It’s 6pm. You’ve just got home after a hard day at the office. You feel stressed and stiff. You know that a good run in the fresh air is the only way to put this right. After you will feel better, more relaxed, enjoy a good meal, maybe a drink or two and fall asleep easily.
So you head straight out the door and, after struggling to adapt your breathing for a few minutes, you relax into your normal steady pace. Towards the end of your habitual 5 mile route you want to feel like you’ve pushed yourself to your current limits so you ‘put the hammer down. You arrive home drenched in sweat, breathing heavily, down some fluid and head for the bath or shower, still sweating profusely.
Afterwards you feel amazing, wonderfully relaxed, stress gone. A large dinner – after all you’ve earned it – maybe something sweet to follow and perhaps a couple of beers or a few glasses of wine. Life feels good and you’ve ticked your exercise box for today. You relax in front of the TV and then off to bed.
This feels right and is the way most recreational runners ‘train’. However, it’s not that healthy, it won’t help you to improve and it’s not the way good runners train.
What’s the problem? Well, apart from the obvious problems like no warm up or cool down, no low intensity movement recovery etc., you are training in ‘black hole’ territory. You are running too hard to build the proper aerobic base necessary for long term distance running success or proper recovery from harder training. But you are also not training hard enough to effect real change in speed and power.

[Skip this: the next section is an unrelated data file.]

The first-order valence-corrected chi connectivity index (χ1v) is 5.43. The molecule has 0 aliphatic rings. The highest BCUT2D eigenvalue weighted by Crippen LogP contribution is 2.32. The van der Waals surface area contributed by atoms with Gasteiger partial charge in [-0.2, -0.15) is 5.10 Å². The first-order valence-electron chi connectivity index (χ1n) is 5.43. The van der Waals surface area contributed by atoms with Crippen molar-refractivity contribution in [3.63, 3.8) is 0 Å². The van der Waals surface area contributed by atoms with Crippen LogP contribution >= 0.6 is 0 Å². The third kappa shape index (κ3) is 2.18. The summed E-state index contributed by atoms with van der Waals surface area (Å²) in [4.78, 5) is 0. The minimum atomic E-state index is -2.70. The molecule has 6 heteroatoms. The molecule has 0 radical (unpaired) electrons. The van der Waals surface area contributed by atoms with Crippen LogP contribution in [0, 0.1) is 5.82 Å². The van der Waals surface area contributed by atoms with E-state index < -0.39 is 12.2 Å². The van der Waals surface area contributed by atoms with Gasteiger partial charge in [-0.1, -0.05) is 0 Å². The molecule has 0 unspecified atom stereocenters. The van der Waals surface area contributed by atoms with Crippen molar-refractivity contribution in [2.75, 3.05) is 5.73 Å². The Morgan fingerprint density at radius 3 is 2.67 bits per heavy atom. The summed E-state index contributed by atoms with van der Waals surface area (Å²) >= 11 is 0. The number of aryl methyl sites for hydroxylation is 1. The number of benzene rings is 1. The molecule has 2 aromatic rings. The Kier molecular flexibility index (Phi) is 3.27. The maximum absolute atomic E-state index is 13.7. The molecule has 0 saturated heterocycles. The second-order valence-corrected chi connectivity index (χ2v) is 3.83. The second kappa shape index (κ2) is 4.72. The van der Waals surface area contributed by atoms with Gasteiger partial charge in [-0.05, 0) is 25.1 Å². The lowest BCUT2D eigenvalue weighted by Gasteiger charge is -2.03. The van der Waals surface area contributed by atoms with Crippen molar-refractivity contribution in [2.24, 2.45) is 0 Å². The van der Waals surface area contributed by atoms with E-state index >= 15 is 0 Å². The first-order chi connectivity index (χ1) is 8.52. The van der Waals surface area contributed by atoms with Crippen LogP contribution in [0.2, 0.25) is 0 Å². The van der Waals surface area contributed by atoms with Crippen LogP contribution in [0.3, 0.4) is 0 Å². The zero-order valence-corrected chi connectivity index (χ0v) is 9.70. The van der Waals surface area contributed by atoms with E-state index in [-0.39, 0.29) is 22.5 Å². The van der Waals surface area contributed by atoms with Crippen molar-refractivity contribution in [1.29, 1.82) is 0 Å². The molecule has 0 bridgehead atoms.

Elite endurance runnners typically spend around 80 % of their training time working at an easy conversational intensity. But when they go hard they go very hard or heavy for optimal power. They spend very little time in that middle zone, the ‘black hole’ where you are most of your training time.
Time to ignore all of the nonsense of the fitness industry – ‘no pain, no gain’, ‘go hard or go home’ and the like. This is posing and posturing and marketing to your macho instincts. Train and nurture your body, don’t flog it. The former is the path to long term development. The latter is the way to injury, burnout, under performance, health problems, possible future heart problems even. Work with your body, not against it – it’s a miracle – don’t abuse it.
Train smarter, not harder.
Contact David on 07504439555 or email firstname.lastname@example.org for an assessment of your current training regime and methods.